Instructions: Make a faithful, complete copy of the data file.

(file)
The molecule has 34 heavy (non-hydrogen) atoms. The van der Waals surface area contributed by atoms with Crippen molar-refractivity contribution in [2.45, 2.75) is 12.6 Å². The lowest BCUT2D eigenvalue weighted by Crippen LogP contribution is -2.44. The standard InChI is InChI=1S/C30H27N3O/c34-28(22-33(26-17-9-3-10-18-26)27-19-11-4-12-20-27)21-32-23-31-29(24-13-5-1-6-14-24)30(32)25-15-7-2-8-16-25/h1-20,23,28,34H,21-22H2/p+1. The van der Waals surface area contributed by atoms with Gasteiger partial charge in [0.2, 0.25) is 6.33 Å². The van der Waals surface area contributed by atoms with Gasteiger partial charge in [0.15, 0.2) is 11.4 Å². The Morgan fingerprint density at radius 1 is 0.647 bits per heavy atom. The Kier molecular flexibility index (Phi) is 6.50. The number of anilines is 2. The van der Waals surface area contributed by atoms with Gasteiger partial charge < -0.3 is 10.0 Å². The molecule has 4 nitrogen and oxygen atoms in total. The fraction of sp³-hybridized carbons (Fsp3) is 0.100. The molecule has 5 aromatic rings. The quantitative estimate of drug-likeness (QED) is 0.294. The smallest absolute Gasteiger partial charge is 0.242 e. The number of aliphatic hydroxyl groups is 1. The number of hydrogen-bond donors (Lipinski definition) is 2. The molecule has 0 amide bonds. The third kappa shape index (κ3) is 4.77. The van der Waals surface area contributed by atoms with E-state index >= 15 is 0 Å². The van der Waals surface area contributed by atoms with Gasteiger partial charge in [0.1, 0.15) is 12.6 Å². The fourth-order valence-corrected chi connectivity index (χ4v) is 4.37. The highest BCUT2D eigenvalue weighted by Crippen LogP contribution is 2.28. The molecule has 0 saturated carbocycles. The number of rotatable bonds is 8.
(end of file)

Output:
The molecule has 34 heavy (non-hydrogen) atoms. The van der Waals surface area contributed by atoms with Crippen molar-refractivity contribution in [2.45, 2.75) is 12.6 Å². The lowest BCUT2D eigenvalue weighted by Crippen LogP contribution is -2.44. The standard InChI is InChI=1S/C30H27N3O/c34-28(22-33(26-17-9-3-10-18-26)27-19-11-4-12-20-27)21-32-23-31-29(24-13-5-1-6-14-24)30(32)25-15-7-2-8-16-25/h1-20,23,28,34H,21-22H2/p+1. The van der Waals surface area contributed by atoms with Gasteiger partial charge in [0.2, 0.25) is 6.33 Å². The van der Waals surface area contributed by atoms with Gasteiger partial charge in [0.15, 0.2) is 11.4 Å². The Morgan fingerprint density at radius 1 is 0.647 bits per heavy atom. The Kier molecular flexibility index (Phi) is 6.50. The number of anilines is 2. The van der Waals surface area contributed by atoms with Gasteiger partial charge < -0.3 is 10.0 Å². The molecule has 4 nitrogen and oxygen atoms in total. The fraction of sp³-hybridized carbons (Fsp3) is 0.100. The molecule has 5 aromatic rings. The quantitative estimate of drug-likeness (QED) is 0.294. The smallest absolute Gasteiger partial charge is 0.242 e. The number of aliphatic hydroxyl groups is 1. The number of hydrogen-bond donors (Lipinski definition) is 2. The molecule has 0 amide bonds. The third kappa shape index (κ3) is 4.77. The van der Waals surface area contributed by atoms with E-state index >= 15 is 0 Å². The van der Waals surface area contributed by atoms with Gasteiger partial charge in [0.1, 0.15) is 12.6 Å². The fourth-order valence-corrected chi connectivity index (χ4v) is 4.37. The highest BCUT2D eigenvalue weighted by Crippen LogP contribution is 2.28. The molecule has 0 saturated carbocycles. The number of rotatable bonds is 8.